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Irreversible – A Review

Who are the bourgeoisie? Is it you and I? – slouched, respectively, reading/writing this review. Blogging seems like a pretty bourgeois pastime. I can’t picture true aristocrats writing blogs (shooting peasants, yes; catching syphilis; maybe). Do heroes of the working class blog? Is it a proletariat thing? I guess the aristos would say so, but I dunno… you can’t ween the masses off their opiates properly if you’re sat your bedroom. So bloggers, accept it: you’re bourgeois. French director Gaspar Noé has it in for you something rotten, I’m afraid. His movie, Irreversible, is a one and half hour assault on all your petty bourgeois sensibilities, and if you pee yourself in bourgeois terror at the result, he’ll be a very happy bunny.

Irreversible is structured backwards, a bit like Momento. We begin at the scene of a murder and gradually (as time re-spools) we come to understand not who did it, but why. The murderer is a friend of the hero, but his part is incidental besides the shock that he’d do such a thing. The real story is about happy couple Vincent Cassel and Monica Bellucci, whose happiness comes to an abrupt halt one night, and who exist to prove the movie’s maxim that “time destroys all things”.

Let me give you an idea who you’re dealing with when you watch a Gaspar Noé movie: the murder, which involves a fire extinguisher and a man’s head, lasts a full minute. One shot. One head. Repeated blows (and I repeat, repeated). It is not a shot you are likely to forget, but nor is it a shot that any sane director would want in a movie. Why does Noé leave it in? Because it’s his reason for making the movie. He wants to upset you with the level of violence. He’s that kid in kindergarten who picked apart a spider just to watch you squirm. Sure, he’s going to talk a lot of crap about holding up a mirror to society, but deep down, he knew that shot would scare you, that it would lend his movie notoriety, so he leapt at the chance (what happens to Monica Bellucci was, I’ll bet, reason No. 2 he made the movie).

There isn’t a scene in Irreversible that isn’t designed to offend somebody. So it isn’t enough for Vincent Cassel to get in an argument with a taxi driver; he has to be an Asian taxi driver! And racial epithets have to be exchanged! And then Cassel has to beat-up a trans-sexual prostitute! And say something homophobic! And beat up a gay man! And take drugs! And resort to violence when provoked every single time! Because he’s us! We – the petty bourgeois movie audience! – who are silently complicit in his debauchery; his lechery; his homophobia; his unleashed id. Why does Monica Bellucci wear a dress that’s painted on her the night she gets raped? Why else? To challenge our moral piety! Oh shudder movie audience at your own hypocrisy! Yes, just by looking at Bellucci – you probably figured there was a distinction between thinking “she looks good in that dress” and raping her – but you were wrong! Woefully wrong! And Gaspar Noé is going to keep banging you over the head with how wrong you are, until you cry “oncle”.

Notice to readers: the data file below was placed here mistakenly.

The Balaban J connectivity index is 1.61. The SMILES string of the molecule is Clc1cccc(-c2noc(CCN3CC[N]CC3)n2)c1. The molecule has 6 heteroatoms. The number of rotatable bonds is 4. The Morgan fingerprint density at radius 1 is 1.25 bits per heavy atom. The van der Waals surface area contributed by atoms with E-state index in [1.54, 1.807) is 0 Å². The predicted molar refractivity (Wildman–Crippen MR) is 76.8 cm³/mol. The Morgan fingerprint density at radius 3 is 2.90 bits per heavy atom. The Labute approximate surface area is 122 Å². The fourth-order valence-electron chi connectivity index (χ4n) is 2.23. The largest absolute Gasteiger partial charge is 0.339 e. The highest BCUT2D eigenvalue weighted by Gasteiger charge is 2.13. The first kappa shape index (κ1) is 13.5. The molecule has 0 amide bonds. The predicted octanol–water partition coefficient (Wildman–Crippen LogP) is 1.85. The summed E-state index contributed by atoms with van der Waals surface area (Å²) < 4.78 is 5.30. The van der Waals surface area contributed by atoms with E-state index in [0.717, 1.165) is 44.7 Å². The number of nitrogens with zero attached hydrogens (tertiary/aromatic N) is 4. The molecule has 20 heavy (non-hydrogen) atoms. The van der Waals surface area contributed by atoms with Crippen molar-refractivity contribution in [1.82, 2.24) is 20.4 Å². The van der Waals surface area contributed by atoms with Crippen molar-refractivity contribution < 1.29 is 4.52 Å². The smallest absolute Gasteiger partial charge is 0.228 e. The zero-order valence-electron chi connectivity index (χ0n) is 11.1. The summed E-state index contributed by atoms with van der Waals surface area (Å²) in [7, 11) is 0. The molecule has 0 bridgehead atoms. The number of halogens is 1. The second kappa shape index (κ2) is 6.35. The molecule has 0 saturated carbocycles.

Whether anyone is any good in Irreversible is superfluous. The performers are here to take a beating. Vincent Cassel has a head start, because he always looks like he’s been beaten up. Monica Bellucci fills out the aforementioned dress beautifully, and looks good naked (reason No. 3 Gaspar Noé made the film).

But does anyone have these bourgeois sensibilities anymore for Noé to shatter? The audience he craves is surely Jean-Luc Godard’s audience – spitting out their coissants as the gaped at Week End. Are those guys still around in the age of YouTube? It isn’t that the sex and the violence on offer in Irreversible aren’t repugnant or shocking to a modern audience; it’s that the message of the movie seems to belong to 1968. The whole attractive-moneyed-couple-destroyed-by-interaction-with-the-Parisian-underclass thing seems a bit dated for my money, depending as it does on a bourgeois reception from the audience to nurture the shocks. My eyes started to roll about the time Vincent Cassel argued with the Asian taxi driver. You’re bourgeois: when did it happen for you?

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